Glenwood Springs man leads 80-year-old mom on Grand Canyon rim-to-rim trek

For even the most avid hiker, the trek from the north rim of the Grand Canyon to the south rim is a daunting task.

With a nearly 6,000-foot decent on the north side to the river, and almost a 5,000-foot climb out on the south, the 21-mile journey through the rugged terrain can be overwhelming.

For 80-year-old retired registered nurse Janet Weidemann of Grand Junction the trip has always been on her list of things to do.

“It has been a dream of mine to do it,” Weidemann said.

For years Weidemann, and her son David, a physical therapist who lives in Glenwood Springs, had planned on making the rim-to-rim adventure together.

Weidemann had attempted to book reservations for an overnight stay at the historic Phantom Ranch at the bottom of the canyon in the past with no success.

“For several years we had been talking about it, and on various occasions tried to get reservations down at Phantom Ranch,” David Weidemann said.

About 13 months ago, she tried one more time and was able to secure the last reservation of the 2018 season.

After spending the night on the north rim Sunday, Oct. 28, the pair rose from their camp near the start of the Grand Canyon North Kaibab trail to take their first step to making a life-long dream a reality.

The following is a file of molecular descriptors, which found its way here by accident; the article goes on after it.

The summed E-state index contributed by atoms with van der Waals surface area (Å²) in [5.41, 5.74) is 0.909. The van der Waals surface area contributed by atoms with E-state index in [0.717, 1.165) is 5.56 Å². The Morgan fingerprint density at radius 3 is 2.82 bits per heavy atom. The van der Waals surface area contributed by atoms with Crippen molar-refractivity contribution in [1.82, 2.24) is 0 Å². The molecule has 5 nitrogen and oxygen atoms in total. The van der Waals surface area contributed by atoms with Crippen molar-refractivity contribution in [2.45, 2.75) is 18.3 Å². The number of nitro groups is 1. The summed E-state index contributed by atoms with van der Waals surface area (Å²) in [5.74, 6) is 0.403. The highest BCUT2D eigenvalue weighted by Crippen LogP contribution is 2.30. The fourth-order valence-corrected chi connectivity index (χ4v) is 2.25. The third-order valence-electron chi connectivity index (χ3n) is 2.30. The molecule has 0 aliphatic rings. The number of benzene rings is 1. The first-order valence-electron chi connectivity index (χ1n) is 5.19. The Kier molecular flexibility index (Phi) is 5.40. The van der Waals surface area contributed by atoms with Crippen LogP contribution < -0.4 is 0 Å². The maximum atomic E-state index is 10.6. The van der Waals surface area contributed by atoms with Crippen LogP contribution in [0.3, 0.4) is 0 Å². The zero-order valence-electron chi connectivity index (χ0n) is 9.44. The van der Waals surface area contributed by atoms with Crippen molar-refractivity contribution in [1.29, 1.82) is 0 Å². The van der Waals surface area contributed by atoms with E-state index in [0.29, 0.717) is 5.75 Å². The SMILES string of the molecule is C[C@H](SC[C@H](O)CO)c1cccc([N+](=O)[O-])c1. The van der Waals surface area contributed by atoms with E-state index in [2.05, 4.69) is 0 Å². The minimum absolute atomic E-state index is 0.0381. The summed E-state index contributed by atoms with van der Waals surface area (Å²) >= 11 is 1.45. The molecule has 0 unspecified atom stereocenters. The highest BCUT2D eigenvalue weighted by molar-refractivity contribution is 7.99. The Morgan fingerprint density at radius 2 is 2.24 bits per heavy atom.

With David’s rigid schedule of walking 25 minutes and resting 5 minutes, the Weidemann’s set off at 7 a.m.

“I think that was one strategy that worked very well to help my mom push beyond what she had been able to do in training,” David said.

The 14.3-mile, 5,781-foot drop into the canyon took around 10 hours to complete that first day.

“A significant piece of the success of our endeavor was being blessed with a perfect weather window,” David added.

Mother and son bunked in a cabin at the Phantom Ranch on the north side of the Colorado River that evening to rest their weary bodies.

They awoke before sunrise to eat a hot breakfast and pack their gear.

Crossing the Colorado River on the Kaibab Suspension Bridge, they set out for the southern ascent in the faint dawn light, using their individual headlamps to help guide the way.

“I knew from my experience it would take much longer to hike out,” said David, who had made the hike from the south rim to the Colorado River on several occasions, but never tried to go rim-to rim.

They chose to make their ascent up the South Kaibab Trail for the unparalleled views and expansive vistas of the canyon.

At 7.3 miles, the trail is shorter than the north trail, but it is a much steeper climb.

“You just felt the Grand Canyon was wrapping its arms around you going up South Kaibab,” Janet Weidemann said.

David hooked a short line to his mom to help with the climb up the large steps and steep inclines of the 4,860-foot vertical gain.

With a steady pace and continuing the schedule of resting every 25 minutes, Janet and David summited the canyon in a little over 10 hours to complete the journey on Oct. 30.

“I couldn’t have done it without my son,” Janet said.

“I’ve always known that she was a very determined person, and if she decided she wanted to do something, it’s highly likely it was going to happen,” David said.

When asked if she would do it again, Janet Weidemann said, “If I was younger, I would do it again in a heartbeat.”

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